On 11 March 2020, the European Commission presented its new Action Plan on Circular Economy. We take a look at the main announcements in the plan regarding plastic packaging, what is missing and what should perhaps be reconsidered.

The action plan “recycles” many elements of the EU Plastics Strategy of 2018 and announcements in the Green Deal, which is not surprising given the time pressure that the new Commission President is exerting. The most important points for Plastic Packaging are summarised below:

  • The key political goal remains that “all packaging on the EU market is reusable or recyclable in an economically viable way by 2030“. This goal was introduced in the Green Deal, building on a similar goal for plastic packaging in the Plastics Strategy. The goal applies not only to plastics but to all packaging materials.
  • More bans on packaging: The Action Plan explicitly mentions potential market restrictions in 2021 “for the use of some packaging materials for certain applications, in particular where alternative reusable products or systems are possible or consumer goods can be handled safely without packaging“. The focus is on single-use packaging, tableware and cutlery in food services. Different from the draft version the Plan refrains from mentioning specific examples, e.g. the plastic packaging of fruits and vegetables.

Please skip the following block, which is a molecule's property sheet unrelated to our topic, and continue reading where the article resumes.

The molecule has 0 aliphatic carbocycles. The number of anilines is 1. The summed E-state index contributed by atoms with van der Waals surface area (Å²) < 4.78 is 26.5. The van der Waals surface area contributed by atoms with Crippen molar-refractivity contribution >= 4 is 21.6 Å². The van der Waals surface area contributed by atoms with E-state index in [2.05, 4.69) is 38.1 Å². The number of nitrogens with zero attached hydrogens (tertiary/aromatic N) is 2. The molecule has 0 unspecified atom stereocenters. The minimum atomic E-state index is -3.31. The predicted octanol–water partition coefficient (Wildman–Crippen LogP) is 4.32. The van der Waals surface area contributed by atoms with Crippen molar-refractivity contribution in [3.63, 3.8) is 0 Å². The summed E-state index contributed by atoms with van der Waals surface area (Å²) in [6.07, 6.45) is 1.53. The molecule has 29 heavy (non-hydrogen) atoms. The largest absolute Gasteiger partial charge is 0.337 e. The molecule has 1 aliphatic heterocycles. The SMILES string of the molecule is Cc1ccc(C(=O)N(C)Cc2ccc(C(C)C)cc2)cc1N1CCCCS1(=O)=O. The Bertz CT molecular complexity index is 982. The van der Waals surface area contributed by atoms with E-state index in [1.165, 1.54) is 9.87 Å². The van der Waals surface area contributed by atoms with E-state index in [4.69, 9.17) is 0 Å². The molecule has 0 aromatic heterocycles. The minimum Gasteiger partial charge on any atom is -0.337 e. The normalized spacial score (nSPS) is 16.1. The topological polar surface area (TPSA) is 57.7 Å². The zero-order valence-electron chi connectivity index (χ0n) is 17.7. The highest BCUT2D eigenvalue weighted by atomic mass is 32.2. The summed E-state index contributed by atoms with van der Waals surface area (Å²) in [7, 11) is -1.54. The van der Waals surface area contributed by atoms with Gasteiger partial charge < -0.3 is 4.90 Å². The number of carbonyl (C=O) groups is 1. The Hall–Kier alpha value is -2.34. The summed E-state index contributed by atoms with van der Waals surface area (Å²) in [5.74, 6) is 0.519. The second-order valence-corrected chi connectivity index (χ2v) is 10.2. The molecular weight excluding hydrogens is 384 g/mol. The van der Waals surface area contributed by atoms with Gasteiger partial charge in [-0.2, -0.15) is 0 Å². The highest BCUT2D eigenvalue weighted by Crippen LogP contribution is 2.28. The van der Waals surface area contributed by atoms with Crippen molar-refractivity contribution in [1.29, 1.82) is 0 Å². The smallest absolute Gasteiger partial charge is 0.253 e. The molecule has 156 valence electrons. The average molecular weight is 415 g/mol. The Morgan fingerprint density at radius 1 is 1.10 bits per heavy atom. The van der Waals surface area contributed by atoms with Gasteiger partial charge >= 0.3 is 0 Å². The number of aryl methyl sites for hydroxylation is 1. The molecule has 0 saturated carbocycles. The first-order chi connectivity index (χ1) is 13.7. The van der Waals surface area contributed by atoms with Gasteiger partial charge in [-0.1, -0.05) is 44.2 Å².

In the coming months it will be crucial to see how the Commission will deal with packaging restrictions and bans that Member States (such as France) have adopted in circumvention of EU law. Basically, the Commission has two options: On the one hand, it could take up the national bans and restrictions and propose them for the entire EU. On the other hand, the Commission could take its role as “guardian of the treaties” seriously and – in line with the “Long term action plan for better implementation and enforcement of single market rules” published yesterday – take action against such unilateral measures. The future of the EU single market could depend on the path the Commission takes.

Quotas for recycled content in plastic packaging: The Action Plan announces the introduction of mandatory recycled content quotas for plastic packaging in 2021/2022. Similar quotas will be proposed for construction materials, vehicles and batteries. In the previous version, the Commission was more cautious and only wanted to “consider” such quotas. New is that the Commission will establish rules for the safe recycling of plastic materials other than PET in food contact materials. Unfortunately, there is not yet a time frame for this.

The Action Plan does mention the activities of the Circular Plastics Alliance, which was set up by the Commission in order to avoid legal measures. The goal of the Alliance is to have 10 million tonnes of recycled materials in plastic products across Europe by 2025. However, it remains unclear what effect the announcement of legal quotas will have on the Alliance.